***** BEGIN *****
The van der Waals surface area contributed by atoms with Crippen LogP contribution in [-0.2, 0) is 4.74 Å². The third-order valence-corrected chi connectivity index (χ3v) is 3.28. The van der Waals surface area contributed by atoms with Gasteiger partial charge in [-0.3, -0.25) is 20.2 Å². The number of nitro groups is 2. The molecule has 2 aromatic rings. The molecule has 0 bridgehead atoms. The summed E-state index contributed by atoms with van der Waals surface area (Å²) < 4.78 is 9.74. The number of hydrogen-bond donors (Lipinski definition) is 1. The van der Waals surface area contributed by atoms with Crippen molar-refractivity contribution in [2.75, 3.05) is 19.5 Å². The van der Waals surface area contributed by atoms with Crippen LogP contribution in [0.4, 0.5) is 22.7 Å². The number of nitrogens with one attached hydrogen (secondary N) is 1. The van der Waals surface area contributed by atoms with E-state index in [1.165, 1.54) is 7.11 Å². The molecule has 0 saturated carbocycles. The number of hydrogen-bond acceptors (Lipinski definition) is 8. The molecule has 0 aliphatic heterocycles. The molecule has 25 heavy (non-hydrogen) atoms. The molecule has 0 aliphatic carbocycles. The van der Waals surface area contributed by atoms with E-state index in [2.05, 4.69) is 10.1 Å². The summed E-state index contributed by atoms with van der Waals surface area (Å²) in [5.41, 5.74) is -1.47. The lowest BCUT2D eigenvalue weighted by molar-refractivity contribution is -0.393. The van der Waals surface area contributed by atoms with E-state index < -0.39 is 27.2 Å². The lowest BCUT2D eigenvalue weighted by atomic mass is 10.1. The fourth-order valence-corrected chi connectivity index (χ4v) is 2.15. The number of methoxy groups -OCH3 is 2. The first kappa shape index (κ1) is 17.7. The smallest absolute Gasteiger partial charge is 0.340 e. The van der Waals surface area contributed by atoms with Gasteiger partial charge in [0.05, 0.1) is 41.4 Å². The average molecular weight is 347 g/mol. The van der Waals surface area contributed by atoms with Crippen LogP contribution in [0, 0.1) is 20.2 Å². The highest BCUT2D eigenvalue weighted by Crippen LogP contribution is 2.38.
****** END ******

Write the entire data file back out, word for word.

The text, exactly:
The van der Waals surface area contributed by atoms with Crippen LogP contribution in [-0.2, 0) is 4.74 Å². The third-order valence-corrected chi connectivity index (χ3v) is 3.28. The van der Waals surface area contributed by atoms with Gasteiger partial charge in [-0.3, -0.25) is 20.2 Å². The number of nitro groups is 2. The molecule has 2 aromatic rings. The molecule has 0 bridgehead atoms. The summed E-state index contributed by atoms with van der Waals surface area (Å²) < 4.78 is 9.74. The number of hydrogen-bond donors (Lipinski definition) is 1. The van der Waals surface area contributed by atoms with Crippen molar-refractivity contribution in [2.75, 3.05) is 19.5 Å². The van der Waals surface area contributed by atoms with Crippen LogP contribution in [0.4, 0.5) is 22.7 Å². The number of nitrogens with one attached hydrogen (secondary N) is 1. The van der Waals surface area contributed by atoms with E-state index in [1.165, 1.54) is 7.11 Å². The molecule has 0 saturated carbocycles. The number of hydrogen-bond acceptors (Lipinski definition) is 8. The molecule has 0 aliphatic heterocycles. The molecule has 25 heavy (non-hydrogen) atoms. The molecule has 0 aliphatic carbocycles. The van der Waals surface area contributed by atoms with E-state index in [2.05, 4.69) is 10.1 Å². The summed E-state index contributed by atoms with van der Waals surface area (Å²) in [5.41, 5.74) is -1.47. The lowest BCUT2D eigenvalue weighted by molar-refractivity contribution is -0.393. The van der Waals surface area contributed by atoms with E-state index < -0.39 is 27.2 Å². The lowest BCUT2D eigenvalue weighted by atomic mass is 10.1. The fourth-order valence-corrected chi connectivity index (χ4v) is 2.15. The number of methoxy groups -OCH3 is 2. The first kappa shape index (κ1) is 17.7. The smallest absolute Gasteiger partial charge is 0.340 e. The van der Waals surface area contributed by atoms with Gasteiger partial charge in [0.05, 0.1) is 41.4 Å². The average molecular weight is 347 g/mol. The van der Waals surface area contributed by atoms with Crippen LogP contribution in [0, 0.1) is 20.2 Å². The highest BCUT2D eigenvalue weighted by Crippen LogP contribution is 2.38.